Reviews

Gothenburg, Sweden
Trädgårdsföreningen
June 29, 2001


[Bengt Larsson], [Jonas Valthersson], [Ed Nash], [Tobias Yamabe], [Tobias Levander], [Jan Pöhlmann], [Patrik Winquist]

Review by Bengt Larsson



I just got back from the Bob-fest in Gothenburg, Sweden. The venue is a 
beautiful park in the centre of town. It has been a warm and sunny evening 
and the band went on as scheduled 20.00. Everyone wore black suits except 
for Charlie (grey) and Tony (purple). They opened the show with Duncan and 
Brady and I could tell right away that tonight's Bob would be a happy and 
focused Bob.The band and Bob seemed to be in a really good spirit.

The sound was great, Bob's voice crisp and clear, and according to me the 
first 5 songs were performed extraordinary well. Ballad of Hollis Brown and 
Boots of spanish leather were absolutely perfect. In Gotta serve somebody 
the band worked up a good, rockin' groove. Larry and Charlie goofed around 
a bit, laughing at each other behind Bob's back. I'm not sure but I think 
Bob changed some of the lyrics for tonight. As we waited for the show to 
begin a young girl beside me told her friend that she really wanted to hear 
I Want You tonight. I thought to myself, well you might not get lucky 
tonight girl, Bob doesn't do that one too often. But what a fool I was, and 
how well it sounded. The girls went nuts.

At the end of Drifter's escape, before the band pauses for Bob's harp-playing, 
they did about 6 pauses in which Bob did some awesome guitar-picking. The 
crowd went crazy. During Leopard-skin pill-box hat, after "....if it's really 
the expensive kind" Bob laughed and added "I knooow it is". Tony laughed as 
well. Halfway through the song a guy from the U.S throwed his leopard-patterned 
hat onto the stage. No one but security seemed to care. In the end of the song 
Charlie, Larry, Tony and Bob all lined up close together stagefront and did 
some cool moves. Charlie was introduced first.

The Oscar (copy ?)shone on one of the speakers. Things have changed and Love 
minus zero/No limit were the only two songs that weren't treated as well as 
they deserves. In Loveminus zero/No limit Bob phrased "...People caaaarry 
roses, and make proooomises by the hour..."

The first encore, the standard songs done very well. Bob played a lot of solos 
tonight, some good and some "average". I love Charlie's hesitant start of All 
along the watchtower. Bob enjoyed himself with some nice dance moves. In 
Highway 61 revisited Charlie did his solo-bit while Bob watched him. Bob seemed 
eager to join in and so he did. Close together Charlie and Bob duelled on the 
guitars. Larry laughed so much he almost fell on the floor. After a while the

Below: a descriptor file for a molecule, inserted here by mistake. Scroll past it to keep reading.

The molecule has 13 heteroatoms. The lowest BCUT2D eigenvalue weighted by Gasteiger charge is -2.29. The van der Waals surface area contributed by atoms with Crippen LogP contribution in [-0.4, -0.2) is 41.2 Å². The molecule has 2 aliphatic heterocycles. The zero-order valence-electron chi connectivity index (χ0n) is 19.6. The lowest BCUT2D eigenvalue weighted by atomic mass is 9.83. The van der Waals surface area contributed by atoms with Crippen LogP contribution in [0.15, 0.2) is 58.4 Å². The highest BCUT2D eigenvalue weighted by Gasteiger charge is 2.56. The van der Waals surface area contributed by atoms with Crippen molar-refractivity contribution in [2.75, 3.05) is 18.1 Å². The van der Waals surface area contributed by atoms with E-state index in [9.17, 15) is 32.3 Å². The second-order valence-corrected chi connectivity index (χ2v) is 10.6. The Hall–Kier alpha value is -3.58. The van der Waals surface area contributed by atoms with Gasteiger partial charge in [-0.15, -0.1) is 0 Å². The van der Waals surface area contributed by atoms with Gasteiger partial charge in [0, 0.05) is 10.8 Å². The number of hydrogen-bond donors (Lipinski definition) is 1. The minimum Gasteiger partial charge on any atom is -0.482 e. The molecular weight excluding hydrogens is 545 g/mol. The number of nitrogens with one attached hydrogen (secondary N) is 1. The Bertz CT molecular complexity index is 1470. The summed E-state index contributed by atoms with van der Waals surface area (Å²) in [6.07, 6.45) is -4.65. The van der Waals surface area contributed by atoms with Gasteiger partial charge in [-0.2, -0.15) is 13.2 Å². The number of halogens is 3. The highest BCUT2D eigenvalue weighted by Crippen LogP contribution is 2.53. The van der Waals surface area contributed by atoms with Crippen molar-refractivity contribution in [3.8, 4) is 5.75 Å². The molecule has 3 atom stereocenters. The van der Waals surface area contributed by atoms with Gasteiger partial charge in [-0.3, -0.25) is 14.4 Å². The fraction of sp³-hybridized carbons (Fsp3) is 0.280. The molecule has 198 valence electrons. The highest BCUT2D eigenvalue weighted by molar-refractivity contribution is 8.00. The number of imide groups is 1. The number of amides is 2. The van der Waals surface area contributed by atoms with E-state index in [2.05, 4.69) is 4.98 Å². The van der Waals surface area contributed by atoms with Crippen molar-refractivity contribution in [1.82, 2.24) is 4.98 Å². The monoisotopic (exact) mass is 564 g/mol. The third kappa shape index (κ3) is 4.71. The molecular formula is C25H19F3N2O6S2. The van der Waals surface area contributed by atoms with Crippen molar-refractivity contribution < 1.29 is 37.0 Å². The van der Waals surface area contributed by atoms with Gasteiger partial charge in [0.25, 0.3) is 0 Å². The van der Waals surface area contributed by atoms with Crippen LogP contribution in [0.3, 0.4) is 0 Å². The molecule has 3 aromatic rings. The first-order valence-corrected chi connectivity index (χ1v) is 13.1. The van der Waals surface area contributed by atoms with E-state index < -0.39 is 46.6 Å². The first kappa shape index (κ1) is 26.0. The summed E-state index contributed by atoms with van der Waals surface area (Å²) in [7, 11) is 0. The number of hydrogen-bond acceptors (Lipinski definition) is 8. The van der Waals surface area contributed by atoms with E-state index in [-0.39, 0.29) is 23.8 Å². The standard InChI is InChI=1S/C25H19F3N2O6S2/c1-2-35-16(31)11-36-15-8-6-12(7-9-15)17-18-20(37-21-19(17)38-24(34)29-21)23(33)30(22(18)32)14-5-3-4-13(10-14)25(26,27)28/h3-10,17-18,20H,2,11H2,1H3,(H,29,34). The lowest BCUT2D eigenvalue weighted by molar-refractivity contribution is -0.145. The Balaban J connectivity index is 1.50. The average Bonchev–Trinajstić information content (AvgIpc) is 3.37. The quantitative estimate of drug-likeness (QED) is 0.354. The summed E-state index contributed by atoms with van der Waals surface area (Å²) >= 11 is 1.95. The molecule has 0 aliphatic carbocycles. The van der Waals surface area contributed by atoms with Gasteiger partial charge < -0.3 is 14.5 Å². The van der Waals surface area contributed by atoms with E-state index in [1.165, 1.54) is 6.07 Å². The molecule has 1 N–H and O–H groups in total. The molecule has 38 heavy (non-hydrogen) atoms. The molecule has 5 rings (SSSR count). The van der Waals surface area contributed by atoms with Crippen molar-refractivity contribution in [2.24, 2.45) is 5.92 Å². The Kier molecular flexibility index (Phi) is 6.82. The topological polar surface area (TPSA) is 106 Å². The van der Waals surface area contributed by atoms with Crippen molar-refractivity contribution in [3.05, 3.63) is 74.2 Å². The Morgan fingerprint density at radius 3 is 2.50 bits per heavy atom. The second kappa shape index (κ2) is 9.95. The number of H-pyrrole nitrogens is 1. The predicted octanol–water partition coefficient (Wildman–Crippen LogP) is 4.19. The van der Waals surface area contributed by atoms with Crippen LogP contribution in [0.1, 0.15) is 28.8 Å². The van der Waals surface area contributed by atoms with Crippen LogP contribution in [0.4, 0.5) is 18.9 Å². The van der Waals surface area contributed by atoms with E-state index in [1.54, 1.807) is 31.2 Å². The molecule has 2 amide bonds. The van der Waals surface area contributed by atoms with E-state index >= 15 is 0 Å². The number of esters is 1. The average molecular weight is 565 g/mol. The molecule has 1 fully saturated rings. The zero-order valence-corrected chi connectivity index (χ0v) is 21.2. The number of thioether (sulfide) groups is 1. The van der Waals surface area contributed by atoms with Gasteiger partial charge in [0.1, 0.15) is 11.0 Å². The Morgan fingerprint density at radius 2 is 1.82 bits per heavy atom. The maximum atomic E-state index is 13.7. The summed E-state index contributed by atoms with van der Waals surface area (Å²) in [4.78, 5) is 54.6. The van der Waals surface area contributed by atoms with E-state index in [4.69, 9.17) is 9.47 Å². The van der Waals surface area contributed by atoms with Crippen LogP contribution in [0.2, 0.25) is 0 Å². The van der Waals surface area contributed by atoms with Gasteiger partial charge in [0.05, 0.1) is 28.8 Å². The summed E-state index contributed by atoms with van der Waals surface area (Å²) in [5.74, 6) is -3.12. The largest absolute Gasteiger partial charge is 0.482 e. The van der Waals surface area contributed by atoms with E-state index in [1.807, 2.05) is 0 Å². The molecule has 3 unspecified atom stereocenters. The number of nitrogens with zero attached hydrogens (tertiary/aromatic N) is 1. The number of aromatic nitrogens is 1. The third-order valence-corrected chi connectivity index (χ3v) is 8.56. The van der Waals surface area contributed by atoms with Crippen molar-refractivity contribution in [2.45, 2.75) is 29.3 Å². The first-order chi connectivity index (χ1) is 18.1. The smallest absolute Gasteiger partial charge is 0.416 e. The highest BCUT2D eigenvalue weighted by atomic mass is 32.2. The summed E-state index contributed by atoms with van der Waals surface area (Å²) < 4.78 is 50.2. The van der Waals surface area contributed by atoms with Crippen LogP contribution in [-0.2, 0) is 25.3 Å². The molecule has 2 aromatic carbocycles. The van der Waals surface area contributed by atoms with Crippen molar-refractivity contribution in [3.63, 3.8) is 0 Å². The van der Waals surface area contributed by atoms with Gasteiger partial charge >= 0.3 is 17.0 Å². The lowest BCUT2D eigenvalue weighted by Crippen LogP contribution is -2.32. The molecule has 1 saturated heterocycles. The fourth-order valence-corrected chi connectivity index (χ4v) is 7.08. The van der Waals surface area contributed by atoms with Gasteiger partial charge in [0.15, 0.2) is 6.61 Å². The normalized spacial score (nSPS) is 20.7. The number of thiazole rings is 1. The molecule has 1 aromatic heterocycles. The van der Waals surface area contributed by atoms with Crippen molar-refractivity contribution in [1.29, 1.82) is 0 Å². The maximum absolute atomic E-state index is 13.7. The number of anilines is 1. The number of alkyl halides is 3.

joined solo ended and Bob continued wonderfully himself for a while before the 
last verse and ending."...Highway sixty-oooooooone".

As they started Blowin' in the wind the lights went out and a surprised Bob 
looked to the roof. The lights came back on quite fast though.

And we got a 2nd encore. As they took their bow Bob nodded in recognition 
towards a woman from the U.S in the front row. She had attended all of the 
three shows in Norway. (and she was a friend of the hat-thrower).

Before this show I've attended 8 Bob-fests since 1987. One good thing about 
Bob is that he always provides me with some "new songs". Duncan and Brady, 
Gotta serve somebody, I want you, Desolation row, It's alright Ma, (I'm only 
bleeding), Just like Tom Thumb's blues and If dogs run free were all new to 
me tonight.

During the soundcheck Seeing the real you at last, Dignity, I'll be your 
baby tonight, Blowin' in the wind, Man in a long black coat, Somebody 
touched me and Searching for a soldier's grave and a song I didn't 
recognized were played.

Am I glad I've got a ticket for Sunday night's show at Sofiero castle ? I'm 
just as happy about that as I'm sorry about missing out on the Borgholm show 
because of Mr Young in Stockholm. But I guess I have to give old Neil a 
chance as well...

Take care / Bengt

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Review by Jonas Valthersson



It´s all right ma, I´m only listening to Bob Dylan...

Watching Dylan under a clear blue sky outdoors for over two hours, what
can be better? The man is in great shape and sounds better and better all
the time - relaxed. This was my 5th time watching him live in Sweden.
GREAT! I can´t take out a favourite song from the mixed setlist - they
were all GOLD. But "If dogs run free" was cool and his band is outstanding
professional. "Forever young" was performed with emotion and it felt like
he sang it directly to us in the crowd. I must tell you about the
leopard-skin pill-box hat that nearly flew up on stage under "Leopard-Skin